Skylarks are streaky brown birds with a crest. Their song has inspired many musical and literary works. Male skylarks can be spotted rising almost vertically from the ground before hovering effortlessly and singing at great height. Their song flights can last for up to an hour and the birds can reach 300m before descending.

Despite their aerial activities, skylarks nest on the ground, laying three to four eggs. The nest is a hollow, lined with leaves, grasses and hair. The eggs are incubated for 11 days. The parents feed the chicks on insects for their first week, then gradually introduce small quantities of shoots and seeds for a mixed diet. Chicks become independent after only two weeks, but skylarks need two to three broods of young each year to maintain populations.

How to help:

Being able to rear their chicks in peace is essential if Wanstead’s skylarks are to survive, so please support the ring-fenced areas on the Flats, always stick to the paths and keep dogs on a lead where indicated.

Oppose plans that would create increased disturbance on Wanstead Flats – this would harm the skylarks and many other creatures that rely on this important area of wild land.

For more information about the 10 species under threat of extinction in Wanstead, visit


Mayor of Redbridge thanks volunteers for laptop campaign

image_123927839Left to right: Caroline Killick, Vicky Taylor, Councillor Roy Emmett and Marc Newman

Volunteers behind the Redbridge For Education campaign were thanked by the Mayor of Redbridge last month for their work raising funds to supply children across the borough with devices for remote learning.

The campaign recently purchased 13 new laptops for a local school using money donated through their Just Giving page.

“We will also be setting up donation stations at all local festivals this summer and at the Seven Kings Climate Emergency Centre,” said Wanstead resident Vicky Taylor.



Mayor of Redbridge visits Wanstead to thank local volunteers


The Mayor of Redbridge visited St Mary’s Church last month to thank the Tin in a Bin volunteers and those who work with The Corner House Project.

“It was a lovely afternoon of sunshine, tea and cake. Also, a great boost for all volunteers. Thank you for the recognition; we will keep going!” said Juliette Harvey.

Tin in a Bin foodbank donations can be made at 50-plus drop-off points across the local area and at the church on Wednesdays and Saturdays between 10am and 12 noon.



Jumble trail to return to Aldersbrook and Lakehouse Estates next month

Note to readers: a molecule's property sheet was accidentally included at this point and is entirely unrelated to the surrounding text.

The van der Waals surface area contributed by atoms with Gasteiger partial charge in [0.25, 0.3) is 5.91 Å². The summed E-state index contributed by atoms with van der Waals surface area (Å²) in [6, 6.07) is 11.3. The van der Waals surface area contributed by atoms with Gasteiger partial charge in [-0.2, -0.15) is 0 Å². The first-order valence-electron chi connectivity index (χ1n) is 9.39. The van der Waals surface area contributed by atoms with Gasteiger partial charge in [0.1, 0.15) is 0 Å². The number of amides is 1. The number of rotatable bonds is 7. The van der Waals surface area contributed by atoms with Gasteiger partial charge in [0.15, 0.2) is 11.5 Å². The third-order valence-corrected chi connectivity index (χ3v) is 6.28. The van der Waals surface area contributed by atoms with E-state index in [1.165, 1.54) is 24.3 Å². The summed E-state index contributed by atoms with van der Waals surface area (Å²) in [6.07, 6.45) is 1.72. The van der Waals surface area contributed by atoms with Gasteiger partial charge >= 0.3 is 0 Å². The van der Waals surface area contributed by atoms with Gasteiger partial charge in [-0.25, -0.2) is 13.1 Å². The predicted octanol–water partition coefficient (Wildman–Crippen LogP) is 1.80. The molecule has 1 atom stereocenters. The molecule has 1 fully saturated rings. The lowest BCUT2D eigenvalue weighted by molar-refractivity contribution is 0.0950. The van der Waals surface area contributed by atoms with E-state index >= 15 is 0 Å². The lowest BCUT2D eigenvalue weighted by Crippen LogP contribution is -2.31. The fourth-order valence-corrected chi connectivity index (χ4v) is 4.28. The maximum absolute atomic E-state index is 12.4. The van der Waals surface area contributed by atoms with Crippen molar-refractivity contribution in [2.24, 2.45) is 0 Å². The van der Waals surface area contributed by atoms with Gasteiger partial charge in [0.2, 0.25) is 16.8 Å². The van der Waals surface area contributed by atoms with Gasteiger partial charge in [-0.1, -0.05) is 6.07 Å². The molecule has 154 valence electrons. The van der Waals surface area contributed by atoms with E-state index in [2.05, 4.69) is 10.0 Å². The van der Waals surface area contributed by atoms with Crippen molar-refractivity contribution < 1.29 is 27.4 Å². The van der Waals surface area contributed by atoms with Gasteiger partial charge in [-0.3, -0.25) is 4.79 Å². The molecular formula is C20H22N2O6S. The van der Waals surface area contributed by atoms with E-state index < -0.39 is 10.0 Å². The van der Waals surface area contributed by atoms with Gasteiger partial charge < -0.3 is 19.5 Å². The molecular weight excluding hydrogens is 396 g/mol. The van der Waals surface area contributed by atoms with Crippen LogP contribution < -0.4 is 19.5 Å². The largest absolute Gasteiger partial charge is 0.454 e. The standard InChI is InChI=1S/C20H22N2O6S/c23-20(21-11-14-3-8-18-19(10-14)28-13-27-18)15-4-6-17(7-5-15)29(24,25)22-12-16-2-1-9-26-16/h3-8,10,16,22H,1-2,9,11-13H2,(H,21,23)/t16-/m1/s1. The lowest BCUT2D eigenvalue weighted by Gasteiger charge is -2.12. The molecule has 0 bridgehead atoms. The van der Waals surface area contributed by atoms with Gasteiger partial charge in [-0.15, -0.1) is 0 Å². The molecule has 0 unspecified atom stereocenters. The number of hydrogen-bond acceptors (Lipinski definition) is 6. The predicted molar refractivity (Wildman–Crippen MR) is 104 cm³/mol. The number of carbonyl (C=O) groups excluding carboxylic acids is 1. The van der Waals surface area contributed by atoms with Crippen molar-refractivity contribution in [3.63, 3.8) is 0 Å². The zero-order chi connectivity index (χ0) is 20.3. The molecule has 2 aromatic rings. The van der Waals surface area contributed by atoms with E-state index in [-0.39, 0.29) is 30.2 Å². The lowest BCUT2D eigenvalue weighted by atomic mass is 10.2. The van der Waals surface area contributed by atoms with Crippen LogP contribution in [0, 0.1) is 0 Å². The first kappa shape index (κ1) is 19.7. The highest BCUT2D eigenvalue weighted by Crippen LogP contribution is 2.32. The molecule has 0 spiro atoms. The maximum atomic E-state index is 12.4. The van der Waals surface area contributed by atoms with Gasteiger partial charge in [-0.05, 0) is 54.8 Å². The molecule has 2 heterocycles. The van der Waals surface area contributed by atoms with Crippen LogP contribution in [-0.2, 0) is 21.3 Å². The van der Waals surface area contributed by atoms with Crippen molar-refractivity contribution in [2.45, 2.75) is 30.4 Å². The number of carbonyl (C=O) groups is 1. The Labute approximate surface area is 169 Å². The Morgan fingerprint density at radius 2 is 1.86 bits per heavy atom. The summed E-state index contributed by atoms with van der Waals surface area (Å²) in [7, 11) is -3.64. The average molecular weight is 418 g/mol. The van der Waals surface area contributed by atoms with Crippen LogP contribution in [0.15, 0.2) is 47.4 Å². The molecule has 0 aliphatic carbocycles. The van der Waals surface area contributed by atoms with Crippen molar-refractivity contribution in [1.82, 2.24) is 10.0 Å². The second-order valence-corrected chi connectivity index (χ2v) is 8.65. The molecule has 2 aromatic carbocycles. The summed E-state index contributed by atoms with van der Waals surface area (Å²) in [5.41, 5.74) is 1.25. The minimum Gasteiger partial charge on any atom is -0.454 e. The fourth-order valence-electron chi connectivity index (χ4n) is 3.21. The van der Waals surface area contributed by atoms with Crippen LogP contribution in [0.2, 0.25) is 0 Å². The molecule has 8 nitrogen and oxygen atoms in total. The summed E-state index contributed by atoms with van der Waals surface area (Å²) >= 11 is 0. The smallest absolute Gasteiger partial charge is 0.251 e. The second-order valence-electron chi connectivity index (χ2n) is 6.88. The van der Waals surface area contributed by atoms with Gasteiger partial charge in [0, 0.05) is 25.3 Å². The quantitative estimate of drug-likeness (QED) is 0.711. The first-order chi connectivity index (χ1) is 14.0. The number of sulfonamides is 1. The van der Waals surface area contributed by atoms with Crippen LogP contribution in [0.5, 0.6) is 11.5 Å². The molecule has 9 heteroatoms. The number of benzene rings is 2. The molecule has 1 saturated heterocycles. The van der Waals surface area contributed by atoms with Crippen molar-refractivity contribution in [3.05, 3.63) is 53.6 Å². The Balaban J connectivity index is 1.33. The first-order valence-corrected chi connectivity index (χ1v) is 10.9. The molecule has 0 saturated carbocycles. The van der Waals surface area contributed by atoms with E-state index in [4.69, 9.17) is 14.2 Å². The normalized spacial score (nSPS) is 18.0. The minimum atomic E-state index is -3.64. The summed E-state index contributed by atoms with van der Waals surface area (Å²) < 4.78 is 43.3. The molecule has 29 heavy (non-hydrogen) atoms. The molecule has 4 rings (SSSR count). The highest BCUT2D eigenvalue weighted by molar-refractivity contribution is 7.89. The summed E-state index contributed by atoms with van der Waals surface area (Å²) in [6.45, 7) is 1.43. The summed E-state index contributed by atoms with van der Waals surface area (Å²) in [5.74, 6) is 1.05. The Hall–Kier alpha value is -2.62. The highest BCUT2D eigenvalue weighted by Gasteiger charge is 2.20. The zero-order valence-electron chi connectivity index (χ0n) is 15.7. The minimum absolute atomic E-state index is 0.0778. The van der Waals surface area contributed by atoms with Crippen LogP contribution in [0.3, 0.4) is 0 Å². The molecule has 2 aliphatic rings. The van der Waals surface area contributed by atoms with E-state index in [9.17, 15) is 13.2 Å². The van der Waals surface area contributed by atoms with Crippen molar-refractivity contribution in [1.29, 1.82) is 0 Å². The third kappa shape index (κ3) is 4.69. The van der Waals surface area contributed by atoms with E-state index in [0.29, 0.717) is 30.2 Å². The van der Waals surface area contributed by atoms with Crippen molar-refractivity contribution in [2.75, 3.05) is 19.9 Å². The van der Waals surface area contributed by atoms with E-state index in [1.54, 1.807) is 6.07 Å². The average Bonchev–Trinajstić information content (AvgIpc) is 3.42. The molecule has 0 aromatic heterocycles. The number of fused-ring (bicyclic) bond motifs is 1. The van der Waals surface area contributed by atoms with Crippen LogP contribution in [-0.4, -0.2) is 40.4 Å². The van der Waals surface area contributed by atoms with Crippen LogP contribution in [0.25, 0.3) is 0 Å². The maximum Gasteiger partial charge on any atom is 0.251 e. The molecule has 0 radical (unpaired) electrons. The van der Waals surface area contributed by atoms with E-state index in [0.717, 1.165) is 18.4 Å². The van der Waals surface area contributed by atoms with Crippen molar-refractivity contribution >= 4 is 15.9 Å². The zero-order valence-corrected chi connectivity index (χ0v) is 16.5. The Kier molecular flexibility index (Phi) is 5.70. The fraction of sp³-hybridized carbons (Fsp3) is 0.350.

trailDover Road during last year’s trail

Aldersbrook and Lakehouse Estate residents have until 20 August to register a stall for this year’s jumble trail, which will take place on 4 September from 12 noon to 3pm.

“The jumble trail is a day when the local community comes together to set up stalls in their front gardens and sell pre-loved items. This could be toys, clothes, books, whatever you like really!” said an event spokesperson.

All registered stallholders (£6) will be added to the trail map, with proceeds going to Aldersbrook Primary School PTA.



Cleaner & Greener

treepitTree pit, Dangan Road

In the first of a series of articles providing an update on the Cleaner Greener Wanstead initiative, Councillor Paul Donovan (Wanstead Village, Labour) looks at how local biodiversity is being improved

The Cleaner Greener Wanstead initiative (also known as the Environmental Charter) has been gaining momentum over recent months. The framework involves a number of different strands, including biodiversity, reducing litter and plastic waste, sustainable travel and energy efficiency. Over the next four months, there will be updates on how things are going in each of these four areas.

The first, biodiversity, has seen several moves to improve the situation in Wanstead. The Grow Zone initiative, whereby areas are managed but allowed to run wild, now covers parts of Christchurch Green and George Green, as well as Roding Valley Park (at the end of Elmcroft Avenue). The Grow Zone methodology has also been expanded out across the borough. Those who took part in No Mow May will have seen first-hand the fantastic effect that letting an area run wild does for flower and insect life.

There has also been an increase in the number of people adopting tree pits, with more than 1,200 adopted across the borough – these too increase insect life, with bees particularly prospering. The council has also replaced more than 1,000 trees across Redbridge, 50 of those in Wanstead.

The whole High Street area is looking greener, with more planters, people and businesses adopting tree pits, as well as putting in their own hanging baskets and raised beds. The addition of the mobility hub outside the Co-op also brings more greenery, as well as cycle rings and an electric vehicle charging point.

Community composting has begun, with a new project starting out, based on the Wanstead Place side of Christchurch Green. Hopefully, this will lead to a wider uptake. And the work of Wild Wanstead and the Community Gardeners continues to massively add to the biodiversity right across Wanstead.

So, things are happening in terms of creating a really clean, green culture. There is, though, always more to do. There are plans to make Cambridge Park – between the Green Man and Redbridge roundabouts – into a greener corridor, with more trees, hedging and other initiatives to increase biodiversity and combat pollution and climate change. It would also be good if people could be dissuaded from converting their gardens to concrete – this reduces biodiversity as well as drainage capacity. Better still would be if those who have concrete areas returned all, or part, to the natural state.

To really succeed in improving our biodiversity, there has to be a public and private conversion to a new, more green and clean way of living. In Wanstead, the early signs are encouraging, but there is still much to do.

For more information on the initiative, visit